12:00 - 14:30
Pelican East
Office Hours with an Engineer
Format : Workshop
Track : Monday Mid-day Workshops
Moderators
Maya Trotz , Professor, University Of South Florida
Deepak Sathyanarayan, Biomedical Research Engineer, Aptima, Inc.
Do you have a restoration problem that could use an engineering solution? Bring it to Office Hours with an Engineer to get immediate feedback.
12:15 - 15:00
Tarpon Room
Communications Training – Engaging the public, media, & corporate partners
Format : Workshop
Track : Monday Mid-day Workshops
Speakers
Ben Shouse, Officer, Pew
At this interactive session, you will learn how to develop communications for a variety of audiences, including government, businesses, and the public. After an introduction to key principles, you will develop messages based on your own work and refine them with the help of the group. The goal is to equip you with skills and words you can use the day you return from the Symposium.
13:00 - 15:00
Heron Room
High-Res Coral Reef Mapping Workshop
Format : Workshop
Track : Monday Mid-day Workshops
Speakers
Sarah Frias-Torres, Scientist/Researcher, Vulcan Inc
One of the greatest challenges in global coral reef restoration is to quantify what is the status of coral reefs around the world, and where we should direct our active restoration efforts. In this lunchtime workshop, we will learn how to use a new tool to plan, implement and quantify coral reef restoration success. Paul G. Allen Philanthropies in collaboration with Planet, Carnegie Institution of Science, University of Queensland, and the Hawaii Institute of Marine Biology have produced the first-ever seamless mosaic of high-resolution satellite imagery of the world’s coral reefs. The global coral reef satellite imagery provided by Planet at 3.7-m resolution will be processed and corrected for distortions from the atmosphere, sun glint, materials in the water column and surface waves. The images will deliver accurate information on sea-floor reflectance which is essential for mapping depth, benthic and geomporphic systems around the globe. In this workshop, we demonstrate the mapping tool capabilities by teaching participants how to navigate our global coral reef mosaic and our initial five sites where field verification was completed: Heron Island, Australia; Moorea, French Polynesia; Lighthouse Reef, Belize; west Hawaii and Karimunjawa, Indonesia. Future partnerships will expand mapping from sites to regions in 2019 and then the entire planet in 2020. Also in 2019, the use of artificial intelligence will be applied to detect changes on the reefs and alert conservationists and governments to the situation so that resources can be immediately engaged. Therefore, workshop participants will learn how to use the new tool and how to engage in the developing of the global scale mapping. WORKSHOP INFO: The High-Res mapping workshop includes a hands-on demonstration on a web-based mapping site. While access to a laptop or tablet with WI-FI connection is not essential to learn the content of the workshop, it might be beneficial to bring one if attendees want to experiment with the mapping application. The site is not optimized yet for smartphone use at the moment. Please bring a laptop if you plan to attend.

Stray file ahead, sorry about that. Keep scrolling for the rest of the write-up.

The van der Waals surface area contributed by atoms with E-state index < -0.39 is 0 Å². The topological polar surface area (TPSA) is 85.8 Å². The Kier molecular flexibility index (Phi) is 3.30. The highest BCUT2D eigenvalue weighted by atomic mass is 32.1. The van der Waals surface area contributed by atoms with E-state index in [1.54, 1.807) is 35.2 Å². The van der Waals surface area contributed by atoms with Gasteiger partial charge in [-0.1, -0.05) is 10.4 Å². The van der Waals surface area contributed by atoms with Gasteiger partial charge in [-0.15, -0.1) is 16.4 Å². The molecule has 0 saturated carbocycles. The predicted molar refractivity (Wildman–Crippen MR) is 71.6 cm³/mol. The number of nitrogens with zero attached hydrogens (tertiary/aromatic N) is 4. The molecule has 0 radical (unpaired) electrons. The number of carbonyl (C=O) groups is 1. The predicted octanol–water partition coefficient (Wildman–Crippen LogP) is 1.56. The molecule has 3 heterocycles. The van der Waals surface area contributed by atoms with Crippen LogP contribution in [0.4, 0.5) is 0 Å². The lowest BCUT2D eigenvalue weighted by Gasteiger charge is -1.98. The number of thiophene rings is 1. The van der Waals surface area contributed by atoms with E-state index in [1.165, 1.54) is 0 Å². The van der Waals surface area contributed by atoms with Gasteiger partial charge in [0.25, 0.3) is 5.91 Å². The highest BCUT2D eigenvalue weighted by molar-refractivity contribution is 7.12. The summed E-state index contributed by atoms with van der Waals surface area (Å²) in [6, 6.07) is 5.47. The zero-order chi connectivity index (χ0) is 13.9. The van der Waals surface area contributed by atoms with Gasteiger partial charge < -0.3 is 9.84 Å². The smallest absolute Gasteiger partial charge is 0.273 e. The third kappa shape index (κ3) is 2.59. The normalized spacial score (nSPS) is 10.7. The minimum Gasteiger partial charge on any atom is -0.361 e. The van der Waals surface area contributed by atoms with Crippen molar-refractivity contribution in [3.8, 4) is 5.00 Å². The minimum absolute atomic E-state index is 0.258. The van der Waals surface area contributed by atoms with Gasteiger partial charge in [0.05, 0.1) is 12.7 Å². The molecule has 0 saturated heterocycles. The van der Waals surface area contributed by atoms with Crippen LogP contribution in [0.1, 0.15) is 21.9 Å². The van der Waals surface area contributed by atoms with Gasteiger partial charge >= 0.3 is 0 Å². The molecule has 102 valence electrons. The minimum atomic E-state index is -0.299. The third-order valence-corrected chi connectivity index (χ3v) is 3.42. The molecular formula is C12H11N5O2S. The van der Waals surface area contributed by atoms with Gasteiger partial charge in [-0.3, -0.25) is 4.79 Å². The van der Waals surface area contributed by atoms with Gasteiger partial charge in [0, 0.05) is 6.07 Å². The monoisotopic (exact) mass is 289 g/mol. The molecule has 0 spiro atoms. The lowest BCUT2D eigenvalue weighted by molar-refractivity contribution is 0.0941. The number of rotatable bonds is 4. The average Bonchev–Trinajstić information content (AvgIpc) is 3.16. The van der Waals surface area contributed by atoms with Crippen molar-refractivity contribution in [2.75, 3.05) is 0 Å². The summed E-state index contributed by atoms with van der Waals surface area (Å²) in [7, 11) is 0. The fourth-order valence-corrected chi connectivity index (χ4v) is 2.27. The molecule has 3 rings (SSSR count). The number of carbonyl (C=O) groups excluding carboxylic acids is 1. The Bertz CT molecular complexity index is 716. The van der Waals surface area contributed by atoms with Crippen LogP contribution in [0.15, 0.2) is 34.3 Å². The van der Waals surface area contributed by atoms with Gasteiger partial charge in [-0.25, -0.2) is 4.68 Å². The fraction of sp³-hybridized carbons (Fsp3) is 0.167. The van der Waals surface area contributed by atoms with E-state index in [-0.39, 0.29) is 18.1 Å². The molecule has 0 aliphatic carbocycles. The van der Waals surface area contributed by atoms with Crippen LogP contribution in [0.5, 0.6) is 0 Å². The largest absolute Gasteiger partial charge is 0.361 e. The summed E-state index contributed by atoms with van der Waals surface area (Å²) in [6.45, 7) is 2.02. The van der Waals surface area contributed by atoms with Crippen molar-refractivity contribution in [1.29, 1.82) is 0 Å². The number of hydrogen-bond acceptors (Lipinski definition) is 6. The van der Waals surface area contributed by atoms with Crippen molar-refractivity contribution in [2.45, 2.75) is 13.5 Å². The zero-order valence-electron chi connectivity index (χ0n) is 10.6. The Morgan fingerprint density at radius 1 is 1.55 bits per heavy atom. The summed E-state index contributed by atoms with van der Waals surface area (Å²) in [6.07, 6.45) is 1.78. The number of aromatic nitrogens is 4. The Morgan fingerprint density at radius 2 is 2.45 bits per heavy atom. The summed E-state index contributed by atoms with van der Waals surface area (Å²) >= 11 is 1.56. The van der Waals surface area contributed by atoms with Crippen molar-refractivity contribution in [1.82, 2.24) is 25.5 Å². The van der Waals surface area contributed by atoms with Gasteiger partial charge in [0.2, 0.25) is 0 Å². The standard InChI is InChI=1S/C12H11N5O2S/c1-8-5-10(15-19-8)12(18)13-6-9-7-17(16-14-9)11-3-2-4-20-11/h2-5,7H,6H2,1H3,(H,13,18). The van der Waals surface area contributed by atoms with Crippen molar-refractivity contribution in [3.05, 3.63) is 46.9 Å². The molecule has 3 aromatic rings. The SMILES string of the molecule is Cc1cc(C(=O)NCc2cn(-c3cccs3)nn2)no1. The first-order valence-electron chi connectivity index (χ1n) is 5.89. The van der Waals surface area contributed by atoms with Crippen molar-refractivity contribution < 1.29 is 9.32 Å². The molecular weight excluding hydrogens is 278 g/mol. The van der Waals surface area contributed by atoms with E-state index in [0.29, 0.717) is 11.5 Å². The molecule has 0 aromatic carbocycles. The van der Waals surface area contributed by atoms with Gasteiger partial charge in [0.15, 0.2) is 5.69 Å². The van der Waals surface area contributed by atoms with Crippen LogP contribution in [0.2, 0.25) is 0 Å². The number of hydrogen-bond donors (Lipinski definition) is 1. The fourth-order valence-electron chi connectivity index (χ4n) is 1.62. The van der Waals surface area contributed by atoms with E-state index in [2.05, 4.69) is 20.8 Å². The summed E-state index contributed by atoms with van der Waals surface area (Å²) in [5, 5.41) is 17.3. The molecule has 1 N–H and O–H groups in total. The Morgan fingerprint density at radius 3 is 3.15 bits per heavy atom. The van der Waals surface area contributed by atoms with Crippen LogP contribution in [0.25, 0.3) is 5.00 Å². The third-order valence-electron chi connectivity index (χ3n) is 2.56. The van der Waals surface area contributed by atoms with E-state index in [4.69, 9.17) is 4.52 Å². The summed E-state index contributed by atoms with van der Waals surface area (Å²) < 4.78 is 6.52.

WORKSHOP-Expanding the restoration toolbox: A New High-Resolution Satellite-based mapping of global coral reefs
00:01 - 23:59
Presented by :
Sarah Frias-Torres, Scientist/Researcher, Vulcan Inc